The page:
SW has something for everyone in the security community. It's a broad survey of current security issues, ranging from detailed analysis of assembly language to case studies on incident response. The authors have packed a lot of value into their 500+ page work.
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35 of 39 people found the following review helpful By Thomas Duff HALL OF FAMETOP 500 REVIEWERVINE VOICE on March 20, 2004
Format: Paperback
Target Audience
Intermediate to advanced programmers, network administrators, or security administrators who need an in-depth understanding of how software and systems can be exploited.
Contents
This is a detailed guide on how to reverse-engineer and analyze software and systems for vulnerabilities and exploits.
The book is divided into five parts:
Part 1 - Software Cracking - Assembly Language; Windows Reverse Engineering; Linux Reverse Engineering; Windows CE Reverse Engineering; Overflow Attacks
Part 2 - Network Stalking - TCP/IP Analysis; Social Engineering; Reconnaissance; OS Fingerprinting; Hiding The Tracks
Part 3 - Platform Attacks - Unix Defense; Unix Attacks; Windows Client Attacks; Windows Server Attacks; SOAP XML Web Services Security; SQL Injection; Wireless Security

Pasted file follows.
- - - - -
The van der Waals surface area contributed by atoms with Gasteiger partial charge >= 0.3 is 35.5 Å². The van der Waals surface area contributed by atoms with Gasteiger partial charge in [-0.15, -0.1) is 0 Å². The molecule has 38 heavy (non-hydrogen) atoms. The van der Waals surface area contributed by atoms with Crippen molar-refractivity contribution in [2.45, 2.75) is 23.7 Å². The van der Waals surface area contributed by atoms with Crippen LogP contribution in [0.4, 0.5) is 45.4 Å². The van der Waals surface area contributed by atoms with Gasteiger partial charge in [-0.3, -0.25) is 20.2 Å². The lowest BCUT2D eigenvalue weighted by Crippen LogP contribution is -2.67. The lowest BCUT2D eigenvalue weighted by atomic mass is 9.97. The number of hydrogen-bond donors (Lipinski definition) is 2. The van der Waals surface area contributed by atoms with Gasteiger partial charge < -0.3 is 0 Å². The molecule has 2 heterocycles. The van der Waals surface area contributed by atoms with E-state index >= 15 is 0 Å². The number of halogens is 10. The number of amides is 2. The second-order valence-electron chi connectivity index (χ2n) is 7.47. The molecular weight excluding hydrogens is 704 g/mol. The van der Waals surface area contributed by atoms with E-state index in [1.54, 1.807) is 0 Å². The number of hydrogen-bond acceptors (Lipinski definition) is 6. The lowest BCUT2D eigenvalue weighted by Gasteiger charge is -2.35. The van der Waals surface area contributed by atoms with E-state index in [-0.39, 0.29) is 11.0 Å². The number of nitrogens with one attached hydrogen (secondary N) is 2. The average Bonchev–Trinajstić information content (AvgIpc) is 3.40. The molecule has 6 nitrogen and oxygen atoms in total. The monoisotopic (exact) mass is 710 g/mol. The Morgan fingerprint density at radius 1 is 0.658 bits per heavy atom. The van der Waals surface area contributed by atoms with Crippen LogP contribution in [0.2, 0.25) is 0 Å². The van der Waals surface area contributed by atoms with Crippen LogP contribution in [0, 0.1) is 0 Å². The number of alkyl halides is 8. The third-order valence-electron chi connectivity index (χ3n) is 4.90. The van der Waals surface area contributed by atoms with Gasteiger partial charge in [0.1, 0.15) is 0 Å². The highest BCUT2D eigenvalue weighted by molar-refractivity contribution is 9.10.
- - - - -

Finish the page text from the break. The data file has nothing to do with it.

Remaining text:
Part 4 - Advanced Defenses - Audit Trail Analysis; Intrusion Detection Systems; Honeypots; Incident Response; Forensics and Antiforensics
Part 5 - Appendix
Review
"Know Your Enemy". This phrase is on the cover of the book Security Warrior, and it is an apt subtitle for the book. Very few security books on the market today do more than just tell you about the types of software and network attacks that exist. Peikari and Chuvakin go beyond the "what" of attacks and show you "how" to exploit systems and software.
This book is definitely geared to the experienced developer or network administrator. For instance, the first eight pages is an explanation of assembly language, registers, stacks and the like. Each following chapter on reverse engineering then takes that knowledge and walks you through how to analyze an executable using tools that you can purchase or download. Obviously, if you have absolutely no assembler language knowledge, you'll be lost here.